Random Testing for Language Design
Property-based random testing can facilitate formal verification, exposing errors early on in the proving process and guiding users towards correct specifications and implementations. However, effective random testing often requires users to write custom generators for well-distributed random data satisfying complex logical predicates, a task which can be tedious and error prone. In this work, I aim to reduce the cost of property-based testing by making such generators easier to write, read and maintain. I present a domain-specific language, called Luck, in which generators are conveniently expressed by decorating predicates with lightweight annotations to control both the distribution of generated values and the amount of constraint solving that happens before each variable is instantiated. I also aim to increase the applicability of testing to formal verification by bringing advanced random testing techniques to the Coq proof assistant. I describe QuickChick, a QuickCheck clone for Coq, and improve it by incorporating ideas explored in the context of Luck to automatically derive provably correct generators for data constrained by inductive relations. Finally, I evaluate both QuickChick and Luck in a variety of complex case studies from programming languages literature, such as information-flow abstract machines and type systems for lambda calculi.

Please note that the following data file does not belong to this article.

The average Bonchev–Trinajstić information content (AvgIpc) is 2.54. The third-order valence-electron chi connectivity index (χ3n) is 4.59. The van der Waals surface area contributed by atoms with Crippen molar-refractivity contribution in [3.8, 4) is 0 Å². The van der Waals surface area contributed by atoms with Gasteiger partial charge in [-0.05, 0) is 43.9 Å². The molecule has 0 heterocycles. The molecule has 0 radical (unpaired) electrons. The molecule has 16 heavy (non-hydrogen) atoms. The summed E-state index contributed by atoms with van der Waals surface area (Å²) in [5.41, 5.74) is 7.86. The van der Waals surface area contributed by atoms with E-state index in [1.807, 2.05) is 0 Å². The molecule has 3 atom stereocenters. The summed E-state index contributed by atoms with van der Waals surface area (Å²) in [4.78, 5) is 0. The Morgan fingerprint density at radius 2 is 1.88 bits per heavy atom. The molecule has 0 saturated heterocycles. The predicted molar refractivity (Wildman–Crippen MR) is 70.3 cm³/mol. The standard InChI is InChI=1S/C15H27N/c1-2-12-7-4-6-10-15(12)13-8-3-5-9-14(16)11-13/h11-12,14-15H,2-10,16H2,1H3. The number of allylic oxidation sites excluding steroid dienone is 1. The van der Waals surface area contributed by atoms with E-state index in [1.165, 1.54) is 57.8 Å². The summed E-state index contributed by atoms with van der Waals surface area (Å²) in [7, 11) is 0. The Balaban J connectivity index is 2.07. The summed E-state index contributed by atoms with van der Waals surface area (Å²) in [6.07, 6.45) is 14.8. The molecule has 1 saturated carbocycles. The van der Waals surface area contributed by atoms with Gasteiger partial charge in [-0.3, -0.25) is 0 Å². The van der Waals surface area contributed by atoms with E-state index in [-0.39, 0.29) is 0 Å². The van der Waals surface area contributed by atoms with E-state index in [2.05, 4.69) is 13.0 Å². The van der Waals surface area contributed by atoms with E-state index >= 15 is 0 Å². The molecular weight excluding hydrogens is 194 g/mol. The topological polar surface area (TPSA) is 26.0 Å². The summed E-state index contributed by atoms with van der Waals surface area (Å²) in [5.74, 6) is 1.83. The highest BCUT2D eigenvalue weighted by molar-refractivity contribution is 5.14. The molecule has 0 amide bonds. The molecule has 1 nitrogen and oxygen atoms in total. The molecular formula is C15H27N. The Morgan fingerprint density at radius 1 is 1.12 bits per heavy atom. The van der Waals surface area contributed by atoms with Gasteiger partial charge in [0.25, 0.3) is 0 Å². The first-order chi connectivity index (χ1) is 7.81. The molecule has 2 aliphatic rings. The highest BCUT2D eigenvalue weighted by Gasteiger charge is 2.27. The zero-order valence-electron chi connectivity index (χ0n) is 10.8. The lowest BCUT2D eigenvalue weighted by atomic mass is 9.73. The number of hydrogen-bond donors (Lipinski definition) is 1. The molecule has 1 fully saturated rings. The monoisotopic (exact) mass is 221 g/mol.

Information science|Computer science
Lampropoulos, Leonidas, "Random Testing for Language Design" (2018). Dissertations available from ProQuest. AAI10840372.